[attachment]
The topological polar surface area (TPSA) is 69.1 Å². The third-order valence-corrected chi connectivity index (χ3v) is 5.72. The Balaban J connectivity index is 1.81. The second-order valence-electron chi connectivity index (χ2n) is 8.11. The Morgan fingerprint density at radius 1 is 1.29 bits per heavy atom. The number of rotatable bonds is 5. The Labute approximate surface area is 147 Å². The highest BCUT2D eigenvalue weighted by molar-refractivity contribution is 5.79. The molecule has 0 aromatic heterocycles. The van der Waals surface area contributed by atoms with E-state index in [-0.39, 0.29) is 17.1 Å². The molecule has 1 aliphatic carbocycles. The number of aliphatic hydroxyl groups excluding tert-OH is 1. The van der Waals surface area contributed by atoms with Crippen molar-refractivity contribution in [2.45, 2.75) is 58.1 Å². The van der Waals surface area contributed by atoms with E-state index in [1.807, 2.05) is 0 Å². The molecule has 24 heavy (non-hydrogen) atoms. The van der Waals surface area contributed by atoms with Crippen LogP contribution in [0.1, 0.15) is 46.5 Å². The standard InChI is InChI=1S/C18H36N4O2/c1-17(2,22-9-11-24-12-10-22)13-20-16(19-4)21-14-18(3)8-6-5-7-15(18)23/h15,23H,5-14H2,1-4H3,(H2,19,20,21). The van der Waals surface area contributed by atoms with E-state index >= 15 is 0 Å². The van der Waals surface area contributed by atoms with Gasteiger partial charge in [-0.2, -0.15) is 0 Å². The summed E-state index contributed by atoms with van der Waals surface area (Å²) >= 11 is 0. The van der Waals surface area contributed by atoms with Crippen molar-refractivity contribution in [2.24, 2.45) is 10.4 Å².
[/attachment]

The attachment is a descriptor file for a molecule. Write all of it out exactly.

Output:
The topological polar surface area (TPSA) is 69.1 Å². The third-order valence-corrected chi connectivity index (χ3v) is 5.72. The Balaban J connectivity index is 1.81. The second-order valence-electron chi connectivity index (χ2n) is 8.11. The Morgan fingerprint density at radius 1 is 1.29 bits per heavy atom. The number of rotatable bonds is 5. The Labute approximate surface area is 147 Å². The highest BCUT2D eigenvalue weighted by molar-refractivity contribution is 5.79. The molecule has 0 aromatic heterocycles. The van der Waals surface area contributed by atoms with E-state index in [-0.39, 0.29) is 17.1 Å². The molecule has 1 aliphatic carbocycles. The number of aliphatic hydroxyl groups excluding tert-OH is 1. The van der Waals surface area contributed by atoms with Crippen molar-refractivity contribution in [2.45, 2.75) is 58.1 Å². The van der Waals surface area contributed by atoms with E-state index in [1.807, 2.05) is 0 Å². The molecule has 24 heavy (non-hydrogen) atoms. The van der Waals surface area contributed by atoms with Crippen LogP contribution in [0.1, 0.15) is 46.5 Å². The standard InChI is InChI=1S/C18H36N4O2/c1-17(2,22-9-11-24-12-10-22)13-20-16(19-4)21-14-18(3)8-6-5-7-15(18)23/h15,23H,5-14H2,1-4H3,(H2,19,20,21). The van der Waals surface area contributed by atoms with E-state index >= 15 is 0 Å². The van der Waals surface area contributed by atoms with Gasteiger partial charge in [-0.2, -0.15) is 0 Å². The summed E-state index contributed by atoms with van der Waals surface area (Å²) >= 11 is 0. The van der Waals surface area contributed by atoms with Crippen molar-refractivity contribution in [2.24, 2.45) is 10.4 Å².